FRIDAY JULY 9 CONTENTS
(1) EDITORIAL: The World Hates Vladimir Putin
(2) EDITORIAL: Russia Today, Seething with Anti-Americanism
(3) EDITORIAL: Economics for Russians
(4) Nemtsov in the Wall Street Journal!
(5) Russia Teems with Anti-Americanism
(6) The Seeds of Revolution still Live in Russia
NOTE: Kim Zigfeld’s latest installment of her Russia column on the American Thinker blog reviews the neo-Soviet crackdown on the media and the assertive thrilling attack on the Kremlin recently launched by Novaya Gazeta. Kim also has a column running on Pajamas Media (designated lead story, congrats KZ!) which has her take on Obama’s visit to Moscow, namely that it was a total mess that disappointed in a major way. We couldn’t agree more; we got our “hopes” up and O dashed them big time. It was better than Bush, but that’s not saying much at all. As always, required reading. We’ll have our own take on the proceedings in a Monday editorial.
The World Hates Vladimir Putin
Sometimes one picture truly is worth a thousand words. Or in Vladimir Putin’s case, a thousand screams.
The chart at left shows the results of a June poll of 20 nations by World Public Opinion ranking the confidence they have in various world leaders. It shows that other countries have nearly twice as much confidence in American president Barack Obama compared to Russian “prime minister” Vladimir Putin, whose negative rating for lack of confience is even higher than that of Iranian lunatic Mahmoud Ahmadinejad. Russians, of course, are totally unware of this fact, out of touch with the world, and for that reason hold antipathy for Obama while the rest of the planet adores him.
Russia Today, seething with Anti-Americanism
Dave Essel reports: I don’t know what drove me to visit Russia Today’s website but I was struck by the level of transparency that must be the rule on the site, which runs under the banner shown above. I thought LR existed to find and expose Russian lies, hypocrisy, and mental and moral confusion but here is their main propaganda site openly confessing to these traits! We’d better start looking for another job…. [BTW, the site looked so stupid and boring that I could not bear to go any further and simply contented myself with taking the screenshot above]
Remember that wacky Russian “professor” Igor Panarin, who claimed that the United States would implode and break apart just like the USSR, within the next year or so?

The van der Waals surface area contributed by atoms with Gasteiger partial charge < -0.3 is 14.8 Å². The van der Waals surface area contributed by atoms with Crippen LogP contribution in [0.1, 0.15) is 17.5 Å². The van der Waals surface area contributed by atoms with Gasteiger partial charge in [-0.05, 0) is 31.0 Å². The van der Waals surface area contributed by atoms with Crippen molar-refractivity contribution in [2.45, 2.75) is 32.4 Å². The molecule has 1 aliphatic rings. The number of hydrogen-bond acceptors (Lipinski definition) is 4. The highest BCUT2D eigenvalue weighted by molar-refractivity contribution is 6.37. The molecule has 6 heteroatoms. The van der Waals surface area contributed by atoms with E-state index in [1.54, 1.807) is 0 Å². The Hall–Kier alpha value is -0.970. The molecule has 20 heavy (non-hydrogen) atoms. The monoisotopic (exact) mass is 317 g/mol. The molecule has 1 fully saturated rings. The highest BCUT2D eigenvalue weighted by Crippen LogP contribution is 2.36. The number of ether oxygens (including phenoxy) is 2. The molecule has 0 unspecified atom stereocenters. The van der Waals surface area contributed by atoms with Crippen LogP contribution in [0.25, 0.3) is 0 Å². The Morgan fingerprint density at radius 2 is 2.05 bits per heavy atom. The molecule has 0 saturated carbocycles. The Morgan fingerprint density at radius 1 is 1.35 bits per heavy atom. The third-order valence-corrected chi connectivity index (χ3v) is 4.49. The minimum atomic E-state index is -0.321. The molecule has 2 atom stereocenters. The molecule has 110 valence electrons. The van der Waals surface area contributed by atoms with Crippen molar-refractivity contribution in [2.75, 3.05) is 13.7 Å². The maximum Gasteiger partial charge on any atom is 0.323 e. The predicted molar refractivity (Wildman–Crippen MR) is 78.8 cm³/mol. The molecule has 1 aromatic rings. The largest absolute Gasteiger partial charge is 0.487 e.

To us he may seem wacky (or less diplomatically, insane), but in Russia, he represents mainstream “thought.” In fact, he is a representatative of the Russian state itself. And Russia Today, the Kremlin’s state-sponsored propaganda network, is actively propounding this view by any means possible, including repeatedly publishing the crazed rantings of one Gerald Celente, who it refers to as an “American economist.”
Economics for Russians
Based on the total incompetence in the field of economics that we see routinely displayed by Russians, we often think that perhaps they should develop a whole new genre of how-to books with titles that cater to Russians who are not yet sophisticated enough to be able to access a publication like “Stock Market for Dummies.” There could be “Inflation for Russians” and “Unemployment for Russians.” Lots of pictures and such, no big words.
As a way of perhaps jump-starting this process, we offer our little primer on the latter two subjects.
Opposition leader Boris Nemtsov, writing in the Wall Street Journal:
Russian Prime Minister Vladimir Putin’s apologists in the West like to suggest that, for all the shortcomings of his authoritarian regime, there is no viable alternative. Such a position is false and dangerous.
Those who accept the concentration of power and corruption under Mr. Putin are condemning Russia to backwardness, lawlessness, social and economic instability and, potentially, territorial disintegration. They are also condemning the world to continued unpredictable actions by the Kremlin’s unaccountable leaders.
This is not an outcome President Barack Obama or his advisers, who are in Moscow this week to “reset” relations between the U.S. and Russia, should want.
Megan Stack, writing in the Los Angeles Times and reporting from Moscow, documents Russia’s frenzied, pathological hatred of America and its values just in time for Barack Obama’s meeting with Putin, a timely reminder for the new president of the nature of the evil he faces:
When President Obama visits the Kremlin, he will face the task of trying to reset relations with a government that has built its power base and defined itself by its anti-American, neo-Cold War stance.
It’s an opportune moment for the United States to warm up a frosty relationship. Moscow could help on some of Washington’s most intransigent foreign policy troubles, including Afghanistan, Iran and North Korea. But in Russia, there is scant evidence of a desire for a fresh start.
The New York Times reports:
A year after Dmitri A. Medvedev succeeded Vladimir V. Putin as president, most liberal Russians have cast aside hopes of a real political thaw from above.
But as activists recall the watershed political event of 20 years ago — the remarkable gathering of the Congress of People’s Deputies, the first democratically elected body in the Soviet Union — there are signs of a growing demand for civic discourse. Meanwhile cultural life, so often a bellwether in Russia, carries faint but unmistakable echoes of the opening under perestroika, the restructuring of Soviet society that Mikhail S. Gorbachev introduced in the 80s.